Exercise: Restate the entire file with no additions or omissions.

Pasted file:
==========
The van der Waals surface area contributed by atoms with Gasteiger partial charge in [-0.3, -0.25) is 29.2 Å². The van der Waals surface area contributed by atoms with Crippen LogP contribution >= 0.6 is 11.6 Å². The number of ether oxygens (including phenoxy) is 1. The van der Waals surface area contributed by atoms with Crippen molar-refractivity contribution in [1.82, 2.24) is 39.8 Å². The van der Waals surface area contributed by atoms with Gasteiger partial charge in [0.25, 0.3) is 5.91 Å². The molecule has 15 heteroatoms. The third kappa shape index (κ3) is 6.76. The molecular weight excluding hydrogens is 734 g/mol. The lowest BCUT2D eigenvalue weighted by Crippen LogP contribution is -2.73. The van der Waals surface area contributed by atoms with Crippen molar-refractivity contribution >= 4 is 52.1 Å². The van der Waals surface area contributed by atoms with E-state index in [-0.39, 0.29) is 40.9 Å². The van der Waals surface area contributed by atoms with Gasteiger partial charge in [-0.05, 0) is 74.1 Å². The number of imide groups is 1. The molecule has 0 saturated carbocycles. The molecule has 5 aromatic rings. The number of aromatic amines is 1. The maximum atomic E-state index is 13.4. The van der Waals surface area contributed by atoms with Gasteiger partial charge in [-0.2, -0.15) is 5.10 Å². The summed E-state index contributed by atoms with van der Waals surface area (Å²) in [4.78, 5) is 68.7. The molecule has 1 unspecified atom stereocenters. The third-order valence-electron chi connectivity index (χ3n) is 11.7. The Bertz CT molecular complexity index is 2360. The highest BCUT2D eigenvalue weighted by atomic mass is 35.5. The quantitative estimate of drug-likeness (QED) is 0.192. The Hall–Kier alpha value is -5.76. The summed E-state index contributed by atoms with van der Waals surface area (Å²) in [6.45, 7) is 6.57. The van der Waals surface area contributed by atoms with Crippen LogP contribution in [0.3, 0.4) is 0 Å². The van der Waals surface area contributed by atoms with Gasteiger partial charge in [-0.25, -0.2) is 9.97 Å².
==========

The van der Waals surface area contributed by atoms with Gasteiger partial charge in [-0.3, -0.25) is 29.2 Å². The van der Waals surface area contributed by atoms with Crippen LogP contribution >= 0.6 is 11.6 Å². The number of ether oxygens (including phenoxy) is 1. The van der Waals surface area contributed by atoms with Crippen molar-refractivity contribution in [1.82, 2.24) is 39.8 Å². The van der Waals surface area contributed by atoms with Gasteiger partial charge in [0.25, 0.3) is 5.91 Å². The molecule has 15 heteroatoms. The third kappa shape index (κ3) is 6.76. The molecular weight excluding hydrogens is 734 g/mol. The lowest BCUT2D eigenvalue weighted by Crippen LogP contribution is -2.73. The van der Waals surface area contributed by atoms with Crippen molar-refractivity contribution >= 4 is 52.1 Å². The van der Waals surface area contributed by atoms with E-state index in [-0.39, 0.29) is 40.9 Å². The van der Waals surface area contributed by atoms with Gasteiger partial charge in [-0.05, 0) is 74.1 Å². The number of imide groups is 1. The molecule has 0 saturated carbocycles. The molecule has 5 aromatic rings. The number of aromatic amines is 1. The maximum atomic E-state index is 13.4. The van der Waals surface area contributed by atoms with Gasteiger partial charge in [-0.2, -0.15) is 5.10 Å². The summed E-state index contributed by atoms with van der Waals surface area (Å²) in [4.78, 5) is 68.7. The molecule has 1 unspecified atom stereocenters. The third-order valence-electron chi connectivity index (χ3n) is 11.7. The Bertz CT molecular complexity index is 2360. The highest BCUT2D eigenvalue weighted by atomic mass is 35.5. The quantitative estimate of drug-likeness (QED) is 0.192. The Hall–Kier alpha value is -5.76. The summed E-state index contributed by atoms with van der Waals surface area (Å²) in [6.45, 7) is 6.57. The van der Waals surface area contributed by atoms with Crippen LogP contribution in [0.3, 0.4) is 0 Å². The van der Waals surface area contributed by atoms with Gasteiger partial charge in [-0.25, -0.2) is 9.97 Å².